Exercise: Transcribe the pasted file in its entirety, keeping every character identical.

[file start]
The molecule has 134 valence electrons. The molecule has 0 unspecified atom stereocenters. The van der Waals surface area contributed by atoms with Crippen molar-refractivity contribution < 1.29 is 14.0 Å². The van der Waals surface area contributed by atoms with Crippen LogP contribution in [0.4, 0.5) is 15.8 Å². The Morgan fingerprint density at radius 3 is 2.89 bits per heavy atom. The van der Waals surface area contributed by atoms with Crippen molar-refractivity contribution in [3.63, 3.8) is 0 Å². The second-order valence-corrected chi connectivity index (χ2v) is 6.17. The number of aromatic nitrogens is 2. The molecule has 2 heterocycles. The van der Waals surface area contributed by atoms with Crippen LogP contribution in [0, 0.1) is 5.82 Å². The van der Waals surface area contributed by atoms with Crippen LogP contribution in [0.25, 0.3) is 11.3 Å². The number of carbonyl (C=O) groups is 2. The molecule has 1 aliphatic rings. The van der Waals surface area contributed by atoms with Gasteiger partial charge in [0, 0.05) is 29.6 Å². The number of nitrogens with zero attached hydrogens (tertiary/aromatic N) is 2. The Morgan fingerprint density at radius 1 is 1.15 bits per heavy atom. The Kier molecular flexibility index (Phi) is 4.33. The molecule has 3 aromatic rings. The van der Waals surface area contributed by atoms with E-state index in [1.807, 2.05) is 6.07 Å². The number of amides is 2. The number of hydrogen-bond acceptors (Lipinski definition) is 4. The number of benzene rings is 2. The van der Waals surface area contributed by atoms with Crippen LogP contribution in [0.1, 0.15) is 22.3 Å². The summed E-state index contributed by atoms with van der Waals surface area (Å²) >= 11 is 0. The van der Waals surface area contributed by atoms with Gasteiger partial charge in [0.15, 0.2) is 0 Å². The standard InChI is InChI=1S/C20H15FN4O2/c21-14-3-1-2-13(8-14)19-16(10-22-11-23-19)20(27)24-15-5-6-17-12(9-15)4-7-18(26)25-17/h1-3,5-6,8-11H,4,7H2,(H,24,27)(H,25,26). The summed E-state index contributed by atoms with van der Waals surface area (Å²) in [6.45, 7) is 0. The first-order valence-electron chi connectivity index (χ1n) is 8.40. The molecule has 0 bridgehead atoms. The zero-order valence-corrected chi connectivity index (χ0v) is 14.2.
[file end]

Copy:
The molecule has 134 valence electrons. The molecule has 0 unspecified atom stereocenters. The van der Waals surface area contributed by atoms with Crippen molar-refractivity contribution < 1.29 is 14.0 Å². The van der Waals surface area contributed by atoms with Crippen LogP contribution in [0.4, 0.5) is 15.8 Å². The Morgan fingerprint density at radius 3 is 2.89 bits per heavy atom. The van der Waals surface area contributed by atoms with Crippen molar-refractivity contribution in [3.63, 3.8) is 0 Å². The second-order valence-corrected chi connectivity index (χ2v) is 6.17. The number of aromatic nitrogens is 2. The molecule has 2 heterocycles. The van der Waals surface area contributed by atoms with Crippen LogP contribution in [0, 0.1) is 5.82 Å². The van der Waals surface area contributed by atoms with Crippen LogP contribution in [0.25, 0.3) is 11.3 Å². The number of carbonyl (C=O) groups is 2. The molecule has 1 aliphatic rings. The van der Waals surface area contributed by atoms with Gasteiger partial charge in [0, 0.05) is 29.6 Å². The number of nitrogens with zero attached hydrogens (tertiary/aromatic N) is 2. The Morgan fingerprint density at radius 1 is 1.15 bits per heavy atom. The Kier molecular flexibility index (Phi) is 4.33. The molecule has 3 aromatic rings. The van der Waals surface area contributed by atoms with E-state index in [1.807, 2.05) is 6.07 Å². The number of amides is 2. The number of hydrogen-bond acceptors (Lipinski definition) is 4. The number of benzene rings is 2. The van der Waals surface area contributed by atoms with Crippen LogP contribution in [0.1, 0.15) is 22.3 Å². The summed E-state index contributed by atoms with van der Waals surface area (Å²) >= 11 is 0. The van der Waals surface area contributed by atoms with Gasteiger partial charge in [0.15, 0.2) is 0 Å². The standard InChI is InChI=1S/C20H15FN4O2/c21-14-3-1-2-13(8-14)19-16(10-22-11-23-19)20(27)24-15-5-6-17-12(9-15)4-7-18(26)25-17/h1-3,5-6,8-11H,4,7H2,(H,24,27)(H,25,26). The summed E-state index contributed by atoms with van der Waals surface area (Å²) in [6.45, 7) is 0. The first-order valence-electron chi connectivity index (χ1n) is 8.40. The molecule has 0 bridgehead atoms. The zero-order valence-corrected chi connectivity index (χ0v) is 14.2.